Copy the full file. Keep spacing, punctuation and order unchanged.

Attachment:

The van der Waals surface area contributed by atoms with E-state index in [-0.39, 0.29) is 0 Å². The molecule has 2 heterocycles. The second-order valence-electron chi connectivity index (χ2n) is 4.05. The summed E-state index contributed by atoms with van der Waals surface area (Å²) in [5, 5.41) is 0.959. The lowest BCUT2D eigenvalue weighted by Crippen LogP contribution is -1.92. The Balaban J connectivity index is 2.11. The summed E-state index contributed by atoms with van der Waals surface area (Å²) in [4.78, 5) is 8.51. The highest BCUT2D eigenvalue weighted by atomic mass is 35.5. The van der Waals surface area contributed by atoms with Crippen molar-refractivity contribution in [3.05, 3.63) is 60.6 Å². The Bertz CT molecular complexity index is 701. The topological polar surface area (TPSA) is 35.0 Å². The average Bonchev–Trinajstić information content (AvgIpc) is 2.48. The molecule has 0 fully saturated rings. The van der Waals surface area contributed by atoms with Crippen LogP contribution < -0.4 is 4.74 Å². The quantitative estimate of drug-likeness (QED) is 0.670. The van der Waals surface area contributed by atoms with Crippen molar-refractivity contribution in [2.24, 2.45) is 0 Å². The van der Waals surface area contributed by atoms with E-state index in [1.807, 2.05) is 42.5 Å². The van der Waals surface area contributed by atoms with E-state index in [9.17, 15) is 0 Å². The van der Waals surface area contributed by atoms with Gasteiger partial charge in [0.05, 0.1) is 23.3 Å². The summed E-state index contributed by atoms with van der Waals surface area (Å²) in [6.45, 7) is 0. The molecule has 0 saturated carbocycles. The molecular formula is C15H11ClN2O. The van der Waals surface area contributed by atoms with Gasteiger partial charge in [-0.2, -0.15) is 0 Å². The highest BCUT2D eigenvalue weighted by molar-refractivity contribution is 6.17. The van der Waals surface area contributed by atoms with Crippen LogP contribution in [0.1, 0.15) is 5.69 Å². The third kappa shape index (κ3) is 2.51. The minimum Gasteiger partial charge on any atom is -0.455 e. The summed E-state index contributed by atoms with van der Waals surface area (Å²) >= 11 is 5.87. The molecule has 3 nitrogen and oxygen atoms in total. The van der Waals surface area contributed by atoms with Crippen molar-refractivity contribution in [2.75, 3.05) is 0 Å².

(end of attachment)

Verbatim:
The van der Waals surface area contributed by atoms with E-state index in [-0.39, 0.29) is 0 Å². The molecule has 2 heterocycles. The second-order valence-electron chi connectivity index (χ2n) is 4.05. The summed E-state index contributed by atoms with van der Waals surface area (Å²) in [5, 5.41) is 0.959. The lowest BCUT2D eigenvalue weighted by Crippen LogP contribution is -1.92. The Balaban J connectivity index is 2.11. The summed E-state index contributed by atoms with van der Waals surface area (Å²) in [4.78, 5) is 8.51. The highest BCUT2D eigenvalue weighted by atomic mass is 35.5. The van der Waals surface area contributed by atoms with Crippen molar-refractivity contribution in [3.05, 3.63) is 60.6 Å². The Bertz CT molecular complexity index is 701. The topological polar surface area (TPSA) is 35.0 Å². The average Bonchev–Trinajstić information content (AvgIpc) is 2.48. The molecule has 0 fully saturated rings. The van der Waals surface area contributed by atoms with Crippen LogP contribution < -0.4 is 4.74 Å². The quantitative estimate of drug-likeness (QED) is 0.670. The van der Waals surface area contributed by atoms with Crippen molar-refractivity contribution in [2.24, 2.45) is 0 Å². The van der Waals surface area contributed by atoms with E-state index in [1.807, 2.05) is 42.5 Å². The van der Waals surface area contributed by atoms with E-state index in [9.17, 15) is 0 Å². The van der Waals surface area contributed by atoms with Gasteiger partial charge in [0.05, 0.1) is 23.3 Å². The summed E-state index contributed by atoms with van der Waals surface area (Å²) in [6.45, 7) is 0. The molecule has 0 saturated carbocycles. The molecular formula is C15H11ClN2O. The van der Waals surface area contributed by atoms with Gasteiger partial charge in [-0.2, -0.15) is 0 Å². The highest BCUT2D eigenvalue weighted by molar-refractivity contribution is 6.17. The van der Waals surface area contributed by atoms with Crippen LogP contribution in [0.1, 0.15) is 5.69 Å². The third kappa shape index (κ3) is 2.51. The minimum Gasteiger partial charge on any atom is -0.455 e. The summed E-state index contributed by atoms with van der Waals surface area (Å²) >= 11 is 5.87. The molecule has 3 nitrogen and oxygen atoms in total. The van der Waals surface area contributed by atoms with Crippen molar-refractivity contribution in [2.75, 3.05) is 0 Å².